The FCC said that Cox Communications has agreed to pay a $595,000 fine, after the agency found that the MSO didn't do enough to protect customers amid a 2014 email security breach.
The FCC's Enforcement Bureau found that Cox's data systems were breached in August 2014 by hacker using the alias EvilJordie, a member of the "Lizard Squad" hacker group. According to the FCC, EvilJordie presented himself as a Cox tech employee and successfully convinced a company customer service rep and a Cox contractor to give up authentication keys that unlocked the sensitive customer data.
This data included customer names, physical addresses, email address, security questions/answers, PINs, and in some cases, Social Security and drivers' license numbers. EvilJordie shared some of the stolen information on social media sites, the FCC said, and also dispersed some of it among other Lizard Squad members.
"Cable companies have a wealth of sensitive information about us, from our credit card numbers to our pay-per-view selections," said Enforcement Bureau Chief Travis LeBlanc. "This investigation shows the real harm that can be done by a digital identity thief with enough information to change your passwords, lock you out of your own accounts, post your personal data on the web, and harass you through social media. We appreciate that Cox will now take robust steps to keep their customers' information safe online and off."
Cox representatives Todd Smith said in a statement: "Cox's commitment to privacy and data security is a top priority for the company and we take our responsibility to protect our customers' personal information very seriously. While we regret that this incident occurred, our information security program ensured that we were able to react quickly and limit the incident to 61 customers. Cox also promptly reported the incident to the FBI and worked closely with them in their investigation, resulting in the arrest of the perpetrator. We will continue to enhance our privacy and information security programs to protect the personal information that is entrusted to us."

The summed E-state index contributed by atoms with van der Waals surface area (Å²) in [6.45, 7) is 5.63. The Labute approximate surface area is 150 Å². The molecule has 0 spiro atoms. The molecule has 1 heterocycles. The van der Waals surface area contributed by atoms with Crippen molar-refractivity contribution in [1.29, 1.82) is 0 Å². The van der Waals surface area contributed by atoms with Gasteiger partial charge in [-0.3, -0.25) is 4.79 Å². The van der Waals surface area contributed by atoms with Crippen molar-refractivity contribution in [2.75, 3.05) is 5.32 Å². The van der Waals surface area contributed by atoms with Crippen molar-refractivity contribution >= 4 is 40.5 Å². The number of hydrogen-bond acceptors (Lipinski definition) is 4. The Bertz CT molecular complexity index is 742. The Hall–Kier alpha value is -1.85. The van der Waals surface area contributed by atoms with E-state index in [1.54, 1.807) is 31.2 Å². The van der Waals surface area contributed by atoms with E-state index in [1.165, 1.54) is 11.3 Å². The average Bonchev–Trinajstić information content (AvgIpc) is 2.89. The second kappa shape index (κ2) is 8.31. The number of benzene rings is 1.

The Communications Act requires cable companies not to disclose personally identifiable information for any subscriber without their prior written consent. Cox's $595,000 fine amounts to a civil penalty. Cox is also required to notify each affected customer and provide them with one free year of credit monitoring.
Cox must also adhere to new data security protocols, including annual system audits, internal threat monitoring, penetration testing, and additional breach notification systems. The FCC will monitor the MSO's compliance with a consent decree for seven years.
Cox isn't the only service provider that has suffered security breaches. A hacker recently broke into the systems of T-Mobile vendor Experian and stole names, birthdates, Social Security Numbers and more from around 15 million people. And in Europe, TalkTalk recently said around 21,000 unique bank account numbers had been accessed by hackers.
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